Tucked away in the picturesque Hemmige village, about an hour’s drive from Mysore, is Bhoruka Power’s 4.5 megawatt Madhavamantri Power Plant. Like most hydro power plants, this too is nestled in nature's lap and produces 25 million units of power a year.

Set on the banks of the Cauvery, the plant, one of the company’s 17 small hydro power (SHP) stations across Karnataka, is a run- of- the- river project. An anicut (a diversion structure) set across the river helps create a differential in the water flow; the resultant energy helps move the turbines.

A shaft connects the turbines to a generator and as the turbines move, so does the generator — thereby producing power. The power generated is then transmitted to the local grid and supplied to the nearby areas. Meanwhile, the water flows out and rejoins the river. Karnataka is among the leading SHP-potential States in the country. Uttarakhand and Himachal Pradesh are the other two. Around 43 per cent of the country’s SHP potential lies in these three states. In India, plants with a capacity of up to 25 MW are classified as small hydro. From 1,275 MW in 2000, India’s SHP capacity has tripled to 3,940 MW (as on October 2014). But this still represents a scant fifth of its total potential. Led by the private sector, SHP capacity additions progressed at a fast clip during the first decade of the 2000s. However, the interest of private players has waned over the past few years. That apart, in the case of Uttarakhand, with the 2013 disastrous floods in the State being linked to large-scale hydro power development, no new projects are being approved in compliance with a Supreme Court order.

Not-so-small problems

So, why has the enthusiasm of private players dimmed? There are many reasons for this. “The entire process –- from choosing the area for the plant to getting clearances from both the Centre and the State to signing power purchase agreements – takes quite sometime. Earlier, it would take about three-and-a-half to four years to get the clearances. This has now got stretched to five years,” explains S Chandrasekhar, MD, Bhoruka Power. He, however, feels that the situation has improved with the government’s new online project clearance system.

Also, with only the large rivers in the country being properly mapped, hydro power producers have to rely on insufficient data on water geography and rain flow on the other rivers. Also, even as project costs have gone up, the feed- in- tariffs given to SHP producers by the state electricity boards are no longer attractive. These tariffs, which are based on a cost plus return model are set by the respective State electricity regulatory commissions. According to Chandrasekhar, generation- based incentives, similar to those in the wind power sector, would help incentivise small hydro power producers.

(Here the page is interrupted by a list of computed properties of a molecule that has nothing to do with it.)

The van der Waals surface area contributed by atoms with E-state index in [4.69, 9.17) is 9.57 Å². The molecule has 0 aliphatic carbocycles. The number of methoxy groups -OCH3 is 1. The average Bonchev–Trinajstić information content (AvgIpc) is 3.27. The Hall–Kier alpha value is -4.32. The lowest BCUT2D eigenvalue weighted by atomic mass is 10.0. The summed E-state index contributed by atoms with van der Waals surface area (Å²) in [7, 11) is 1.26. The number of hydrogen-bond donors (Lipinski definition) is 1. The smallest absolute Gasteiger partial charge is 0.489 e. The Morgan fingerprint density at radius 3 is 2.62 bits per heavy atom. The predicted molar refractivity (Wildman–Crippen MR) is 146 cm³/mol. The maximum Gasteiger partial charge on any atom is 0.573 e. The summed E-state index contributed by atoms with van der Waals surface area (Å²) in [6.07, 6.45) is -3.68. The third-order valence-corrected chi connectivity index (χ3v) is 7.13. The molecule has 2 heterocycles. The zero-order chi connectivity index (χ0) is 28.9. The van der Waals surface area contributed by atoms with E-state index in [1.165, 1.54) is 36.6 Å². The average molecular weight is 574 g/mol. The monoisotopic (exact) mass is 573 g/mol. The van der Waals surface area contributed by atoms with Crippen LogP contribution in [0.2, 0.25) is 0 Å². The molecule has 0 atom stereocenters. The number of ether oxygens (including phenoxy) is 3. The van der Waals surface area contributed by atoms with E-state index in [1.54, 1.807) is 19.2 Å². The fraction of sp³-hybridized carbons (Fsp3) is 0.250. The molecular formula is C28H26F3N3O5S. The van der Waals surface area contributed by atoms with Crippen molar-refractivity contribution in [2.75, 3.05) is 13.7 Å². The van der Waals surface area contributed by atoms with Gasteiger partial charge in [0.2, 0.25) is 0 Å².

Generating interest

In fact, to bring back private sector interest in small hydro projects, this year the government released a draft document on the National Mission on Small Hydro where it identified some of these challenges and offered some solutions. And with good reason too, for SHP plants have many advantages to offer.

The most obvious, of course, is that they are a source of clean energy. Also, even though the initial cost of setting up an SHP plant (₹8.50- 9.50 crore per megawatt) exceeds that of a thermal plant (₹4.8- 7.2 crore), with no fuel requirements, the running cost turns out to be much lower. “Today the small hydro power tariff in Karnataka is ₹4.19 per unit, whereas thermal power, assuming the plant has a linkage with Coal India, would cost around ₹3.80 a unit. It would be much higher for an imported coal- based plant. What you need to do is to look at the cost of power over the entire lifespan of a plant. So, while electricity from a SHP plant would be priced at ₹4.19 for 20 years, thermal power tariffs will be revised as coal costs go up over the years,” explains Chandrasekhar.

All is not well

These advantages notwithstanding, SHP plants in India have had their share of troubles too. So, while one would like to believe that SHP plants do not come with the problems associated with large hydro power plants — submergence of areas and displacement of people — that has not always been so.

Faulty project implementation in many cases has led to some unintended consequences. “Unlike large hydro power projects, SHP plants are exempt from an Environment Impact Assessment, but this needs to change,” says Parineeta Dandekar, Associate Coordinator, South Asia Network on Dams, Rivers and People, an environment organisation. Further, as pointed out in a report by the Centre for Science and Environment, the cumulative impact of all SHP plants implemented on a river can be serious. The report calls for conducting a study on the carrying capacity of a river basin and looking into the impact on the entire river length before allowing additional projects.

In sum, India needs to vigorously tap the potential of small hydro plants but only after assessing the impact and sufficient due diligence.